Antiproliferative / Apoptotic / Fruits: Study evaluated the cytotoxic, antiproliferative, and apoptotic activity of methanolic extract of T. peruviana fruits on human cancer cell lines using MTT assay. The T. peruviana extract exhibited cytotoxic activity on four human cancer cell lines: prostate, breast, colorectal and lung, with IC50 of 1.91 ± 0.76, 5.78 ± 2.12, 6.30 ± 4.45, and 12.04 ± 3.43 µg/mL, respectively. The extract induced apoptotic cell death. MS analysis yielded secondary metabolites: thevetiaflavone and cardiac glycosides. Results suggest a natural anti-cancer product with effects on proliferation, motility, and adhesion of human breast and colorectal cancer cells, and apoptosis induction in human prostate and lung cancer cell lines, with minimal effects on non-tumorigenic cell lines. (26)
• Interactions: Major: (Antibiotics) Oleander can affect the heart and some antibiotics (macrolides--erythromycin, azithromycin and clarithromycin) may increase its absorption. Other antibiotics might increase its side effects. (Digoxin) Oleander can increase the effects of digoxin and risk of side effects. (Quinine) Quinine interacts with oleander and diuretics. Moderate: There is concern that taking oleander with calcium supplements might cause overstimulation of the heart. (27)
• Antioxidant / Anti-Inflammatory / Flowers: Study evaluated the anti-inflammatory and antioxidant activities of an ethyl acetate fraction of flowers. Results showed antioxidant activity by DPPH assay and ABTS method and anti-inflammatory activity by HRBC membrane stabilization and Albumin denaturation methods. (28)
• Silver Nanoparticles / Antimicrobial / Leaves: Study reports on the biosynthesis, characterisation, and antimicrobial activity of leaf extract mediated silver nanoparticles (AgNPs). The AgNPs showed significant activity against both Gram-positive and Gram-negative bacteria as well as pathogenic fungi. Results suggest a potential for leaf mediated AgNPs to be used in antifungal and antibacterial creams and ointments, except for oral administration since all parts are highly toxic from cardiac glycosides. (29)
• Antioxidant / Hemolytic / Flowers: Study evaluated the antioxidant and hemolytic activity of various extracts of Cascabela flowers. Ethyl acetate and acetone flower extract showed strong antioxidant activity and low hemolytic potential. IC50 value for hemolytic activity was 78.31 µg/mL for the ethyl acetate extract and 50.97 µg/ml for the acetone extract, and 27.92 for STD. (30)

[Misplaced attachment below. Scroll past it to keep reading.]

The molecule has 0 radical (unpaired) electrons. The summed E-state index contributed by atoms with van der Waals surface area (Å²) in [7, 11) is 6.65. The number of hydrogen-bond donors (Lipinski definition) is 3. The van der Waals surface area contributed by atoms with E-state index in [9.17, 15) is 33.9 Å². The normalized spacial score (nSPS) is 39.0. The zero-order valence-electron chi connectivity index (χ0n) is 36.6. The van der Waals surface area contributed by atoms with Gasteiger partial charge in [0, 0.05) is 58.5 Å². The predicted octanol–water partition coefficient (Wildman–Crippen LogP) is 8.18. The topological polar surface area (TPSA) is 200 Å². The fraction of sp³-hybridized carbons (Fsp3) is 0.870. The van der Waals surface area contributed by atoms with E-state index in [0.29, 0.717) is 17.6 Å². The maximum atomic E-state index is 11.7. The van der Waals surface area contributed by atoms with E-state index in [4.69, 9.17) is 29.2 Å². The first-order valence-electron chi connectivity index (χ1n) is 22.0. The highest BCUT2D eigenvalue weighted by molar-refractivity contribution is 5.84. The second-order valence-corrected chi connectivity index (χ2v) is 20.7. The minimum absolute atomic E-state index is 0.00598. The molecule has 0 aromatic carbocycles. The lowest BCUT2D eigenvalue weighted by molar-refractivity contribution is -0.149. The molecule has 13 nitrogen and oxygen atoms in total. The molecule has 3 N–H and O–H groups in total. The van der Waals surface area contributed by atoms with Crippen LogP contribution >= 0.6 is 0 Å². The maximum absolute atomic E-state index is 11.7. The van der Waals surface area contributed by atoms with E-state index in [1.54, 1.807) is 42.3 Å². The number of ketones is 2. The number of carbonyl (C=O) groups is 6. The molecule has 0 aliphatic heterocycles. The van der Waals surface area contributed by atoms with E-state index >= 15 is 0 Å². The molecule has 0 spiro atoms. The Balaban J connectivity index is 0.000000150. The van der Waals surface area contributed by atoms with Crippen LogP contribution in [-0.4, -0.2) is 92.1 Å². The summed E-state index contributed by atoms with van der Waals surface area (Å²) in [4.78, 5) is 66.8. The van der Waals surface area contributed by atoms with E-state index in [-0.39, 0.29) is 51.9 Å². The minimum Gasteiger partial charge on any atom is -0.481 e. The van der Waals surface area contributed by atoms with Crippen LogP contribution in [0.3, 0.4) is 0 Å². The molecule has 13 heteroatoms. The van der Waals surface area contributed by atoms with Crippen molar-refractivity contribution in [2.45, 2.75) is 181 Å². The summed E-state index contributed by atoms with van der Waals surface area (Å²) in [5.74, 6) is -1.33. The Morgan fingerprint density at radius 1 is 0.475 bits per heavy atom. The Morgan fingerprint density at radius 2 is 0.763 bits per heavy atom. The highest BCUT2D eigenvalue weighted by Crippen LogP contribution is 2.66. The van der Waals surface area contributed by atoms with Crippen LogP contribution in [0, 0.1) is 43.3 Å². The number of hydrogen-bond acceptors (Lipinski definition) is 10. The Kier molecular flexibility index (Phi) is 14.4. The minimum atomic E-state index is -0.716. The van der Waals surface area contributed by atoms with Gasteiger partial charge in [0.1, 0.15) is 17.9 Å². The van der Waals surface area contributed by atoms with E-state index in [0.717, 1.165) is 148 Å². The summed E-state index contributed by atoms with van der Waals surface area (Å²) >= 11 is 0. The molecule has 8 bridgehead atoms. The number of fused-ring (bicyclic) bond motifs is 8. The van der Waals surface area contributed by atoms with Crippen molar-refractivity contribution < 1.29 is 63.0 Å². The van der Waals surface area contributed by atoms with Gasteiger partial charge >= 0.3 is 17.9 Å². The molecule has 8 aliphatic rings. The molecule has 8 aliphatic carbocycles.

• Antimicrobial / Flowers: A compound isolated from an ethyl acetate fraction of flowers of Cascabela thevetia showed antimicrobial activity against four bacterial strains (Salmonella typhi, Escherichia coli, Enterococcus faecalis, Bacillus cereus) and two fungal strains (Curvularia lunata and Candida albicans). The activities were comparable to standards Chloramphenicol and Fluconazole. (33)
• All parts of the plant are
poisonous, especially the kernels of the fruit.
• As an ornamental plant, accidental ingestion is common.
• Toxins are cardenolides called thevetin A and thevetin B (cerebroside); others include peruvoside, neriifolin, thevetoxin, ruvoside and theveridoside. These cardenolides are not destroyed by drying or heating. (25)
• Toxic effects of glycosides due to digitalis-like action on
the heart and GI irritation (nausea, vomiting, diarrhea, cardiac arrhythmias
and varying degrees of heart block.). Other clinical features are drowsiness,
dilated pupils. Jaundice and renal failure have been observed. The usual
cause of death is ventricular fibrillation.
• In SrI Lanka,
the kernel of the seeds has been used in suicide attempts. It is one of the most common poisons used for self-harm in South Asia.
• Although the cardiac glycoside peruvoside has been used for
cardiac insufficiency, the margin between therapeutic and toxic is too
narrow for it to be a useful therapeutic agent.
• Some authors have suggested between four to seven seeds as the lethal dose. However, other studies have failed to find a simple relationship between number of seeds ingested and outcome. Also, the onset of side effects are variable, with a case reporting a delay of 3 days before the onset of second degree heart block. (8) (10)
• Study described clinico-pathological features. Clinical features included vomiting, diarrhea, drowsiness and dilated pupil, jaundice and renal failure, with varying degrees of heart block. Postmortem showed renal tubular necrosis with obliteration of the liver lumen, focal necrosis around the central vein, and patchy hemorrhages and dilatation of the central veins. (4)
• Multi-Dose Activated Charcoal: An unblinded study reported that multiple-dose activated charcoal did not reduce mortality in patients with yellow oleander poisoning. This finding is at variance with the results of our large investigator-blinded study in which multiple-dose activated charcoal significantly reduced mortality. (19)